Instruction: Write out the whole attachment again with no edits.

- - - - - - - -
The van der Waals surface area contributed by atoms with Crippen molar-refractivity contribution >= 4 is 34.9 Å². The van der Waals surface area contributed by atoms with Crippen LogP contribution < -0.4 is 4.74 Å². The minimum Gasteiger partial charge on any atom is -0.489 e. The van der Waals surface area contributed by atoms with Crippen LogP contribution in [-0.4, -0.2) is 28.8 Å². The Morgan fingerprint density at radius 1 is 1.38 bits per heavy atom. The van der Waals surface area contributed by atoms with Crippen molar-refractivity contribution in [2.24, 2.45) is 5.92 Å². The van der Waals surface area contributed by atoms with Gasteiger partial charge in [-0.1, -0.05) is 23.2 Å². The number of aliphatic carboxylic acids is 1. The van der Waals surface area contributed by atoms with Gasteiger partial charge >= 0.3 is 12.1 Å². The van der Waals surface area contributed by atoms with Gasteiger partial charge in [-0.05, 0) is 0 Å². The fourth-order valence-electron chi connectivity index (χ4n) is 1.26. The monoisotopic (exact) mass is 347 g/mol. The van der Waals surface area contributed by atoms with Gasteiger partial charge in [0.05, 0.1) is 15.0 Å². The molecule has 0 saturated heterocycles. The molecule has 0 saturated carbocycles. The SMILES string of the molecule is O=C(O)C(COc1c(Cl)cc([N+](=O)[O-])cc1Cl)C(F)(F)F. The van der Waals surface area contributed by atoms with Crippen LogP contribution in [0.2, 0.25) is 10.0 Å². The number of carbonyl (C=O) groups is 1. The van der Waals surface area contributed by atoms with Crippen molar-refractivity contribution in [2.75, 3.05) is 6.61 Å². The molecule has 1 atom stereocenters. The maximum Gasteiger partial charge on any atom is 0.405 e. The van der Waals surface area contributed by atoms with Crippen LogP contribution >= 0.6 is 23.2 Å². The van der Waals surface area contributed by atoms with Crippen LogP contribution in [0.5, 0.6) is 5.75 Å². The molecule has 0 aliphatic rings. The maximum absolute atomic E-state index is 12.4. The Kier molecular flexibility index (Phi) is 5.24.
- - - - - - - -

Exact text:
The van der Waals surface area contributed by atoms with Crippen molar-refractivity contribution >= 4 is 34.9 Å². The van der Waals surface area contributed by atoms with Crippen LogP contribution < -0.4 is 4.74 Å². The minimum Gasteiger partial charge on any atom is -0.489 e. The van der Waals surface area contributed by atoms with Crippen LogP contribution in [-0.4, -0.2) is 28.8 Å². The Morgan fingerprint density at radius 1 is 1.38 bits per heavy atom. The van der Waals surface area contributed by atoms with Crippen molar-refractivity contribution in [2.24, 2.45) is 5.92 Å². The van der Waals surface area contributed by atoms with Gasteiger partial charge in [-0.1, -0.05) is 23.2 Å². The number of aliphatic carboxylic acids is 1. The van der Waals surface area contributed by atoms with Gasteiger partial charge >= 0.3 is 12.1 Å². The van der Waals surface area contributed by atoms with Gasteiger partial charge in [-0.05, 0) is 0 Å². The fourth-order valence-electron chi connectivity index (χ4n) is 1.26. The monoisotopic (exact) mass is 347 g/mol. The van der Waals surface area contributed by atoms with Gasteiger partial charge in [0.05, 0.1) is 15.0 Å². The molecule has 0 saturated heterocycles. The molecule has 0 saturated carbocycles. The SMILES string of the molecule is O=C(O)C(COc1c(Cl)cc([N+](=O)[O-])cc1Cl)C(F)(F)F. The van der Waals surface area contributed by atoms with Crippen LogP contribution in [0.2, 0.25) is 10.0 Å². The number of carbonyl (C=O) groups is 1. The van der Waals surface area contributed by atoms with Crippen molar-refractivity contribution in [2.75, 3.05) is 6.61 Å². The molecule has 1 atom stereocenters. The maximum Gasteiger partial charge on any atom is 0.405 e. The van der Waals surface area contributed by atoms with Crippen LogP contribution >= 0.6 is 23.2 Å². The van der Waals surface area contributed by atoms with Crippen LogP contribution in [0.5, 0.6) is 5.75 Å². The molecule has 0 aliphatic rings. The maximum absolute atomic E-state index is 12.4. The Kier molecular flexibility index (Phi) is 5.24.